Even for institutions, all of this is similarly complicated. And 401(k)s ($7 trillion of assets) and IRAs ($12 trillion) are almost completely shut out from investing in crypto. It’s improving slowly, but while most capital (at least in the U.S.) can easily flow into shares of Apple, getting Bitcoin exposure is difficult. So almost as long as Bitcoin has been around, proponents have expected that the launch of a spot (i.e. non-futures based) ETF would open the floodgates for whole new realms of capital.

🟦 Down Goes Frazier!

Sure enough, however, that day may come soon. This week, Grayscale won a major judgment against the SEC won and a Bitcoin ETF looks, if not imminent, then at least highly likely to happen in the near term (Bloomberg’s ETF experts now have a 75% chance of a Bitcoin ETF launching this year and 95% by the end of 2024).

Grayscale had been repeatedly denied permission to convert GBTC into an ETF, so last June they filed suit in federal court. On Wednesday, in a highly unusual rebuke, the court voted 3-0 in Grayscale’s favor and vacated the SEC’s denial which they called “arbitrary and capricious.”

The judges were not particular kind to the SEC:

“The Securities and Exchange Commission recently approved the trading of two bitcoin futures funds on national exchanges but denied approval of Grayscale’s bitcoin fund.”

“The Commission neither disputed Grayscale’s evidence that the spot and futures markets for bitcoin are 99.9 percent correlated, nor suggested that market inefficiencies or other factors would undermine the correlation… The Commission’s unexplained discounting of the obvious financial and mathematical relationship between the spot and futures markets falls short of the standard for reasoned decision making..”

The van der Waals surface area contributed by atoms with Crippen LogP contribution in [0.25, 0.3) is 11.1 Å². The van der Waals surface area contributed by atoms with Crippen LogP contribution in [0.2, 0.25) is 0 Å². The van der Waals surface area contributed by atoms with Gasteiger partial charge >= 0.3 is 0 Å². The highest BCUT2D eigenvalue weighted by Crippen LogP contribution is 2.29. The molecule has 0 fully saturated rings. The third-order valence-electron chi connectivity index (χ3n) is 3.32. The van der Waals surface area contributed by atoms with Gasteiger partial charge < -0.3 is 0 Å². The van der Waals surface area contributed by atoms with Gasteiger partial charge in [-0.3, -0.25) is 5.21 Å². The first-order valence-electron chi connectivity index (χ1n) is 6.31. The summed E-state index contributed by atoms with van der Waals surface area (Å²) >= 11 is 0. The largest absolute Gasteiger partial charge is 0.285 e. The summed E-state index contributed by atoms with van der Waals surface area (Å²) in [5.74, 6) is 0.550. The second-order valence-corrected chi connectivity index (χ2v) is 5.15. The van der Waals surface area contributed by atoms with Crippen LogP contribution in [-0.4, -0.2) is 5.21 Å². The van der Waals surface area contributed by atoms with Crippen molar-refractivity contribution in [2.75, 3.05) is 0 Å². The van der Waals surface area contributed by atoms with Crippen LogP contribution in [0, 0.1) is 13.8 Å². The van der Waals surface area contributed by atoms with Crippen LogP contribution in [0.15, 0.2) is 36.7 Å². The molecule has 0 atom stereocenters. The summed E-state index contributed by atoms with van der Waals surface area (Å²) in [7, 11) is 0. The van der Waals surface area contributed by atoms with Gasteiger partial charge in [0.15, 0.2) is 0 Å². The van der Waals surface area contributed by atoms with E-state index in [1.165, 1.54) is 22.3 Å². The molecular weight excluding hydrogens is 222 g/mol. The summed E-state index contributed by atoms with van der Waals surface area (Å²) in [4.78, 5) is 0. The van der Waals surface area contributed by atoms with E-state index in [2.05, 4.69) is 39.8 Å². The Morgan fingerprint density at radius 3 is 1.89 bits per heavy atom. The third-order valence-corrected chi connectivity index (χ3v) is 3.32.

This does not mean that GBTC can immediately convert or that the other ten Bitcoin ETFs in the queue are automatically approved. It just means that the SEC will have to change the reasons for their denial. At this point they can:

  1. Un-approve the existing Bitcoin futures based ETFs. This seems unlikely.
  2. Come up with new reasons to deny a Bitcoin ETF. This would most likely have something to do with custody objections.
  3. Use this as a semi-graceful opportunity to say, “Eh, we don’t really agree, but if the DC Circuit wants to screw over investors, who are we to stop them?”

Post FTX, I might have thought that the SEC would come up with some new reasons for denial as they’ve shown some solid creativity in the past, but now I think a graceful exit is a bit more likely. This ruling got pretty extensive coverage in the NYT, WSJ, and CNN amongst others and this may not be the situation to double down given the SEC’s shaky ground.

◆ Ripple Effects

Especially since six weeks earlier this summer, the SEC took another “L” in court as U.S. District Judge Analisa Torres ruled against the SEC in their case against Ripple. In the last days of the Trump administration, the SEC sued, claiming Ripple violated investor-protection laws when it sold its XRP token as an unregistered securities offering. “If other courts follow this reasoning, that is a major problem for the SEC,” said Marc Fagel, a former director of the SEC’s San Francisco office.

Matt Levine summed it up best (as he always does):